Damned if you do, damned if you don't.

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We actually have a reviewer that deals with this sort of thing on a regular basis...and gets an incredible amount of flak for it on social media and at events. Sorry about that 13 year old cache that fills a spot on someone's grid but is never maintained...but the experience can quickly be spoiled by finding an old cache that is nothing but a sopping, moldy mess inside.

 

Damned if you do, damned if you don't.

 

I like the reviewer's note, especially:

 

Geocaching is more fun when caches are available and up to the standard.

 

Geocache Owner Responsibilities.

What to do after publication.

Choosing appropriate geocaching containers.

Maintenance doesn't have to be a pain

 

 

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Post NM's and NA's accordingly, you just won't be as popular as the people that "fix" caches with throwdowns for ownerless listings. :blink:

That's not my experience. Helpful and accurate NMs are appreciated by most COs in my area. And NAs are rarely posted on caches where the CO is paying attention, so the COs don't care, but other seekers appreciate NAs both because they signal a cache not worth seeking and because they help get bad caches off the map.

 

We actually have a reviewer that deals with this sort of thing on a regular basis...and gets an incredible amount of flak for it on social media and at events.

This is why I don't want reviewers to squander their neutral status by being the ones responsible for scanning for bad caches and unilaterally archiving them. Let a seekers act as prosecutor and jury, and leave the reviewers to act only as impartial judges.

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Post NM's and NA's accordingly, you just won't be as popular as the people that "fix" caches with throwdowns for ownerless listings. :blink:

That's not my experience. Helpful and accurate NMs are appreciated by most COs in my area. And NAs are rarely posted on caches where the CO is paying attention, so the COs don't care, but other seekers appreciate NAs both because they signal a cache not worth seeking and because they help get bad caches off the map.

 

We actually have a reviewer that deals with this sort of thing on a regular basis...and gets an incredible amount of flak for it on social media and at events.

This is why I don't want reviewers to squander their neutral status by being the ones responsible for scanning for bad caches and unilaterally archiving them. Let a seekers act as prosecutor and jury, and leave the reviewers to act only as impartial judges.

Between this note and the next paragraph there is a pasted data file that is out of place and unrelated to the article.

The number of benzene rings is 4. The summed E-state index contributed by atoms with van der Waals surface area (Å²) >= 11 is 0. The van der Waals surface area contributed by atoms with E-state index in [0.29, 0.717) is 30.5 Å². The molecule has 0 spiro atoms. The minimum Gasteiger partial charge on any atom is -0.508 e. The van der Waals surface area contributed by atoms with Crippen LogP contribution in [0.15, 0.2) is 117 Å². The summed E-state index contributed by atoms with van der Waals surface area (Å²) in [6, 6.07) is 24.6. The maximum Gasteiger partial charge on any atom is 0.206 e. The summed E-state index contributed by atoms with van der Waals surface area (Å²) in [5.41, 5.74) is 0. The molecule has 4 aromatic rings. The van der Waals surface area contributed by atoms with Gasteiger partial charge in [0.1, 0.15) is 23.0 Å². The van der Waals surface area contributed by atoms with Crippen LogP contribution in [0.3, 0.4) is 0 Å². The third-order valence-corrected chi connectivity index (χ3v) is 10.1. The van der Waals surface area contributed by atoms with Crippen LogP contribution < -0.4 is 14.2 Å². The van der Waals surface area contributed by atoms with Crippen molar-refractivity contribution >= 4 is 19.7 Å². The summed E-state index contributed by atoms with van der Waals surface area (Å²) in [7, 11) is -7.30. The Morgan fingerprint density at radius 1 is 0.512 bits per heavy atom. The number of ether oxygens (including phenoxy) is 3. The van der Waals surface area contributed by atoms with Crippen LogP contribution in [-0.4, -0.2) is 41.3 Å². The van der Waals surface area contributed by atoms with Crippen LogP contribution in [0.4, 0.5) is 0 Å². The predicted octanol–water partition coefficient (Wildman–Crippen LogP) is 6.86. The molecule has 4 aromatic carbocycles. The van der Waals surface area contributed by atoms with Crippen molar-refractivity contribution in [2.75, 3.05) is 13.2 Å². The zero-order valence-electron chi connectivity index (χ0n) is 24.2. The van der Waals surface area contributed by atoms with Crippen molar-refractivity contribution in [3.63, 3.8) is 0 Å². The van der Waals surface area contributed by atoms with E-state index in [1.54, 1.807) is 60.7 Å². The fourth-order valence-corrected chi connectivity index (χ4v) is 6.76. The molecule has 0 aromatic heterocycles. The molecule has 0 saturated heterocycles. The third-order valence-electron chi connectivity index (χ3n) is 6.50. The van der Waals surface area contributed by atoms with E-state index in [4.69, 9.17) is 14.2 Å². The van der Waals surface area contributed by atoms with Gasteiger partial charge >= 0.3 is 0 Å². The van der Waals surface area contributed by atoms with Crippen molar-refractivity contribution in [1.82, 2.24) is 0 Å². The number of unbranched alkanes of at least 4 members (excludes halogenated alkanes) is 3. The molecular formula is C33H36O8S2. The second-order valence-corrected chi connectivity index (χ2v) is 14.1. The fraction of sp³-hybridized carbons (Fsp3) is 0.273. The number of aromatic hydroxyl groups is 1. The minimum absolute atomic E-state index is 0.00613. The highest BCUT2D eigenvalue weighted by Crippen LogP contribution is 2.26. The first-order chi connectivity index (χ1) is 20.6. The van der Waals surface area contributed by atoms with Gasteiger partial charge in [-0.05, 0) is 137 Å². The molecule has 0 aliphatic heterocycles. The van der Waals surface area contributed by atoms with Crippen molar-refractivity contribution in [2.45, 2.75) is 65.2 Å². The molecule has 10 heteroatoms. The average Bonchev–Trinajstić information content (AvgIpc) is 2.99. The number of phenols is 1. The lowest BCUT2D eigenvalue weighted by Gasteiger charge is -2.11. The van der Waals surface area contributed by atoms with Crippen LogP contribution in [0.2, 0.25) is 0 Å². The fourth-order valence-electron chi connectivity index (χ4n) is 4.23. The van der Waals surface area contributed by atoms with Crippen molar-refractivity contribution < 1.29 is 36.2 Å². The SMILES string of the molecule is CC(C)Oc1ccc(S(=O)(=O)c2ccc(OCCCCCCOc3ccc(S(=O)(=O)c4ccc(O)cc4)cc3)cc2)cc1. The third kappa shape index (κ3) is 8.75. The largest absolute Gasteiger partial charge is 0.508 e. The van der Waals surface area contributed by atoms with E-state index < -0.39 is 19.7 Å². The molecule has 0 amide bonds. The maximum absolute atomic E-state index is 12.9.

He typically scans for NM logs and bases his TD log on those that appear to be 'troubled'.

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Thank you everyone for the insight. I didn't realize you have to post a NA from the website, no wonder I didn't see it as an option on the app! I have no problem logging NM, but when I see that a cache owner hasn't been active in quite some time and there are multiple NM posted, I think a NA would be appropriate. I don't care if that makes me the "bad guy" LoL

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I usually preface my log with "Needs Attention". This seems to be less of an irritant to some COs who are delinquent, but active and sensitive. Then I will outline what is wrong with the cache.

 

I think it is important to note that L0ne.r appears to consider trying to get caches archived a full-time job, submitting nearly as many Needs Archived logs in a year as I find caches.

 

It's also important to know that L0ne.r has hidden zero caches of his/her own.

 

As a result, I would not take the advice given very seriously.

 

That being said, a polite Needs Maintenance log, when appropriate, is a very good thing. Just don't get all obsessive over them.

 

The problem I have here is that it seems like this opinion is based on the number of N/A's rather than the validity of them. Were all these N/A's justified? If so than what's the problem?

 

The fact that L0ne.R hasn't hid a single cache has no baring on whether or not a cache needs a N/M or N/A whatsoever. From their find count it looks like they have enough experience to make that call.

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The fact that L0ne.R hasn't hid a single cache has no baring on whether or not a cache needs a N/M or N/A whatsoever. From their find count it looks like they have enough experience to make that call.

 

The fact that the user profile associated with Lone.R doesn't show any hidden caches doesn't mean that the person using that profile hasn't hidden any caches. Some people might want to use different accounts for hiding and finding caches.

 

 

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I usually preface my log with "Needs Attention". This seems to be less of an irritant to some COs who are delinquent, but active and sensitive. Then I will outline what is wrong with the cache.